When did I acquire this compulsion towards obedience in the face of discomfort? If this job were framed as customer service rather than a dance performance, would I be as dedicated to doing it well? Throughout my many waitressing years, I was transactional. I would automate myself in the interest of efficiency, brusquely dismissing any unwanted attention. I could just walk away. As a performer, I am far more eager to please. My training has ingrained in me the belief that there is always more work to be done; I can always do it better. This is how I find myself slowly sinking into a full split even when no one is looking. I am constantly designing and redesigning the choreography, risking injury to enact new feats if an audience member has stayed through multiple iterations of the dance. I want my guests to see the movement as constantly unfolding and unknown. You don’t need to tip me; I want to be good.

Photo: Ariel Osterweiss.

Photo: Ariel Osterweis.

I hate myself the day every visitor leaves me mid-dance, even seconds into my performance. It is a particular feeling to be walked out on while stripping, left alone in a museum with your pants around your ankles. Have I gained a few pounds? Is it because of this pimple on my chin? I’ve forgotten how to dance. I’m not as strong as I used to be. I should have smiled more. What is wrong with me that they left? What is wrong with me that I blame myself? Here I recognize the weighty intersection of being a woman in dance: the recipient of so many gifts of self-denigration. The inexhaustible pull of the never-enough shame spiral. On opening night I hear Sehgal encourage a fellow stripper to think of herself as a sculpture rather than feel ignored. People walk away from sculptures all the time, no big deal. It is freeing to be an art object; there is no shame, no desire.  There are no moods, no pain, and no bad days. There are no expectations that a sculpture will respond to or take responsibility for the social conditions it may evoke or produce simply by being there.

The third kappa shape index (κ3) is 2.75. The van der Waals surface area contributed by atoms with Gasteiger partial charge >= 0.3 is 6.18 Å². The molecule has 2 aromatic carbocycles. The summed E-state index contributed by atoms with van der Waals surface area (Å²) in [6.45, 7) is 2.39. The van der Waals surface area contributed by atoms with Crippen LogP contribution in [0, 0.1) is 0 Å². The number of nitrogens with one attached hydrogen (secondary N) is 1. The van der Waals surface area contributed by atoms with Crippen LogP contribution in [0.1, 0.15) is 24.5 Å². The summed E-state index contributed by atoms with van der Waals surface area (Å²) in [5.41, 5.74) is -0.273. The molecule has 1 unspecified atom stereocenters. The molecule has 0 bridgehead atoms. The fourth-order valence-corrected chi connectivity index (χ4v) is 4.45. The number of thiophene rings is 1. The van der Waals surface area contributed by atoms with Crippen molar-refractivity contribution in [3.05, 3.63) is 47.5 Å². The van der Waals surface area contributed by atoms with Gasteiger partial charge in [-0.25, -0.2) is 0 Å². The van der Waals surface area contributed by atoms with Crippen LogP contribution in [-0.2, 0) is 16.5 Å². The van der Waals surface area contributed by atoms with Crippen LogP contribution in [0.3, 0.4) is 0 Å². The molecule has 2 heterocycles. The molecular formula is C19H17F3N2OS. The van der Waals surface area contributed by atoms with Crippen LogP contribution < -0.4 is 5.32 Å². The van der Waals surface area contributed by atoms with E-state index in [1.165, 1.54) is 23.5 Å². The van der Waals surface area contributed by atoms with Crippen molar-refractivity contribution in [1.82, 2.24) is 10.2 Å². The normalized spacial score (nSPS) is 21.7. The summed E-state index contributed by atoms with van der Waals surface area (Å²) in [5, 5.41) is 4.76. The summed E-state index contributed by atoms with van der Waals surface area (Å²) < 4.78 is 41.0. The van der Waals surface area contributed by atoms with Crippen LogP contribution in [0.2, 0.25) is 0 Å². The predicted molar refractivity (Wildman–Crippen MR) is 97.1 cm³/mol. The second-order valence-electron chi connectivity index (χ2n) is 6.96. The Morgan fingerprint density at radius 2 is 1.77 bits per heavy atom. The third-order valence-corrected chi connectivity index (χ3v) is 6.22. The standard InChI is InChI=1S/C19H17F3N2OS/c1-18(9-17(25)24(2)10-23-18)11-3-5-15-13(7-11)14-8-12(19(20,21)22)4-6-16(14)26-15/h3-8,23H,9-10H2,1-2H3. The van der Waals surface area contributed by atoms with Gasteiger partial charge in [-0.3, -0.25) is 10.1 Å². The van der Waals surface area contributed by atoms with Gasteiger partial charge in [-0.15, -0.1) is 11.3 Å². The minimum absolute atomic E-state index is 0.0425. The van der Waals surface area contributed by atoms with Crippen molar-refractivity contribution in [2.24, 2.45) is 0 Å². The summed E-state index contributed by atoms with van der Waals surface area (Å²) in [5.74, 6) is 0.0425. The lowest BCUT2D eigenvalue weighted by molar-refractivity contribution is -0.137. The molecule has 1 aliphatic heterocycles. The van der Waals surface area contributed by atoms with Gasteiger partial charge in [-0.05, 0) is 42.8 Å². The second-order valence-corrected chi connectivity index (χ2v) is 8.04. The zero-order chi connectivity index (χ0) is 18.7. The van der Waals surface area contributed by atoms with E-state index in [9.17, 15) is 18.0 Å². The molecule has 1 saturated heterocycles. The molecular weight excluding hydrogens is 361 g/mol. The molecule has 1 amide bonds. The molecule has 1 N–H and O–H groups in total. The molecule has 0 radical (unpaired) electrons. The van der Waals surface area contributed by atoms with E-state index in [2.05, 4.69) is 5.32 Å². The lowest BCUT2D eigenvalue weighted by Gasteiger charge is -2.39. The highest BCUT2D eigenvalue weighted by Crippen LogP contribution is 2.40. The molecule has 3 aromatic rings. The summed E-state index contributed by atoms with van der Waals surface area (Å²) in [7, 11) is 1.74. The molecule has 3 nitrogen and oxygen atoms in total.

Two months into the job, I am visited by a self-identified “Men’s Rights Activist.” As I lie on my stomach, propped up on my elbows, crossing and uncrossing my legs while languidly looking back at him, he spits, “People like you are the reason why men are losing their jobs! You are ruining men’s lives! I suppose if I touched you right now you’d sue me!” He insists that I have entrapped him. I am asking to be touched, dancing and removing my clothes like this. I don’t speak this time. Later he returns with a friend whom he tells a nearby guard is his legal advisor. I instinctively duck out of the gallery before he catches sight of me. From outside, I can hear him shouting that he isn’t going to leave until I come back. I have to hide in the break room until a supervisor lets me know that the angry man has finally exited the museum. A security guard who keeps me company while I wait him out jokes, “He’s like those people that goes back to see a movie they know they hate!” “Sure, except I’m person, not a movie.” It feels strange to hear myself asserting my own sentience. Despite efforts to keep it contained, my soft humanness spills out and wants to be acknowledged.  I wonder if the guards see me as an allied coworker or just another temporary exhibition.